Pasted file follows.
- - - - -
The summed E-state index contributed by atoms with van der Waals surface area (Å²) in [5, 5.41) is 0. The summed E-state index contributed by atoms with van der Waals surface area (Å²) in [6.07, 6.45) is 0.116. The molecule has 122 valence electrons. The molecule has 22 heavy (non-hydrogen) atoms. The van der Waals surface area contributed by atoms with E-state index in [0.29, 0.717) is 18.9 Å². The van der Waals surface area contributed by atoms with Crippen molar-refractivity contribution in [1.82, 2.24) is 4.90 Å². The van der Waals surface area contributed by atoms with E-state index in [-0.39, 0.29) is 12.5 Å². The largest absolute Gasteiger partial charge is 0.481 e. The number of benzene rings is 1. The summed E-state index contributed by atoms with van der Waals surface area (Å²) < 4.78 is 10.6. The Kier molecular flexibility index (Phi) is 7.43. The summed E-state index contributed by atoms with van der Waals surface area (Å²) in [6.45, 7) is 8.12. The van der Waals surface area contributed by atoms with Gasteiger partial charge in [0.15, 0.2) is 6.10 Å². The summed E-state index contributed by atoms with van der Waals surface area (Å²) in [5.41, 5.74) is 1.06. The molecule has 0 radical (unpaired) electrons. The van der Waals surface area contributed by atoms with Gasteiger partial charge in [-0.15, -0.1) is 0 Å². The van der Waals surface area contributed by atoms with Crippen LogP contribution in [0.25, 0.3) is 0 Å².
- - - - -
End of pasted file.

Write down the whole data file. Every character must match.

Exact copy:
The summed E-state index contributed by atoms with van der Waals surface area (Å²) in [5, 5.41) is 0. The summed E-state index contributed by atoms with van der Waals surface area (Å²) in [6.07, 6.45) is 0.116. The molecule has 122 valence electrons. The molecule has 22 heavy (non-hydrogen) atoms. The van der Waals surface area contributed by atoms with E-state index in [0.29, 0.717) is 18.9 Å². The van der Waals surface area contributed by atoms with Crippen molar-refractivity contribution in [1.82, 2.24) is 4.90 Å². The van der Waals surface area contributed by atoms with E-state index in [-0.39, 0.29) is 12.5 Å². The largest absolute Gasteiger partial charge is 0.481 e. The number of benzene rings is 1. The summed E-state index contributed by atoms with van der Waals surface area (Å²) < 4.78 is 10.6. The Kier molecular flexibility index (Phi) is 7.43. The summed E-state index contributed by atoms with van der Waals surface area (Å²) in [6.45, 7) is 8.12. The van der Waals surface area contributed by atoms with Gasteiger partial charge in [0.15, 0.2) is 6.10 Å². The summed E-state index contributed by atoms with van der Waals surface area (Å²) in [5.41, 5.74) is 1.06. The molecule has 0 radical (unpaired) electrons. The van der Waals surface area contributed by atoms with Gasteiger partial charge in [-0.15, -0.1) is 0 Å². The van der Waals surface area contributed by atoms with Crippen LogP contribution in [0.25, 0.3) is 0 Å².